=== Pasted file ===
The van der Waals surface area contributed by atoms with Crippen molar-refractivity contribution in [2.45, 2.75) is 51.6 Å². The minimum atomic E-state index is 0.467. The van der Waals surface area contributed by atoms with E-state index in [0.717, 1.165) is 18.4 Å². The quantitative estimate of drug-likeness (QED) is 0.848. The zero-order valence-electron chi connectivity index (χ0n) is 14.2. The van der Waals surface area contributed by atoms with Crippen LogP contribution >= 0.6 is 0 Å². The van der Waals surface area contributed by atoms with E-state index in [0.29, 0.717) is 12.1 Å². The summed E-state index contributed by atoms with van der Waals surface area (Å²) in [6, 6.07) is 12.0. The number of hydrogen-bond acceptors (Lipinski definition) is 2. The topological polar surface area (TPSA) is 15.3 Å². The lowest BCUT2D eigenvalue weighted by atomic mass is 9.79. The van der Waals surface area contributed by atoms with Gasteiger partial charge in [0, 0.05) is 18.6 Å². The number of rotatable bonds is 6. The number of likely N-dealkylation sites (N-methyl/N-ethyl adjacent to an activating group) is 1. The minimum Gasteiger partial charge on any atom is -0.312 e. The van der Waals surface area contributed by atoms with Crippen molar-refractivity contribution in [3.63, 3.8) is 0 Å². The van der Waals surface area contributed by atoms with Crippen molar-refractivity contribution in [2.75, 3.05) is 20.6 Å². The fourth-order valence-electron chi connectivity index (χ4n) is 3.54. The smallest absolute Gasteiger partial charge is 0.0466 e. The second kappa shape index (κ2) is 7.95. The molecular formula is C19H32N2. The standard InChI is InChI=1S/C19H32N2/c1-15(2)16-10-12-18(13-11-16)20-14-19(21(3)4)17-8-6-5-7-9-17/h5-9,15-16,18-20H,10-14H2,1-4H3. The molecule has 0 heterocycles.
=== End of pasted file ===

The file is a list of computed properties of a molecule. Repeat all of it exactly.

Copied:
The van der Waals surface area contributed by atoms with Crippen molar-refractivity contribution in [2.45, 2.75) is 51.6 Å². The minimum atomic E-state index is 0.467. The van der Waals surface area contributed by atoms with E-state index in [0.717, 1.165) is 18.4 Å². The quantitative estimate of drug-likeness (QED) is 0.848. The zero-order valence-electron chi connectivity index (χ0n) is 14.2. The van der Waals surface area contributed by atoms with Crippen LogP contribution >= 0.6 is 0 Å². The van der Waals surface area contributed by atoms with E-state index in [0.29, 0.717) is 12.1 Å². The summed E-state index contributed by atoms with van der Waals surface area (Å²) in [6, 6.07) is 12.0. The number of hydrogen-bond acceptors (Lipinski definition) is 2. The topological polar surface area (TPSA) is 15.3 Å². The lowest BCUT2D eigenvalue weighted by atomic mass is 9.79. The van der Waals surface area contributed by atoms with Gasteiger partial charge in [0, 0.05) is 18.6 Å². The number of rotatable bonds is 6. The number of likely N-dealkylation sites (N-methyl/N-ethyl adjacent to an activating group) is 1. The minimum Gasteiger partial charge on any atom is -0.312 e. The van der Waals surface area contributed by atoms with Crippen molar-refractivity contribution in [3.63, 3.8) is 0 Å². The van der Waals surface area contributed by atoms with Crippen molar-refractivity contribution in [2.75, 3.05) is 20.6 Å². The fourth-order valence-electron chi connectivity index (χ4n) is 3.54. The smallest absolute Gasteiger partial charge is 0.0466 e. The second kappa shape index (κ2) is 7.95. The molecular formula is C19H32N2. The standard InChI is InChI=1S/C19H32N2/c1-15(2)16-10-12-18(13-11-16)20-14-19(21(3)4)17-8-6-5-7-9-17/h5-9,15-16,18-20H,10-14H2,1-4H3. The molecule has 0 heterocycles.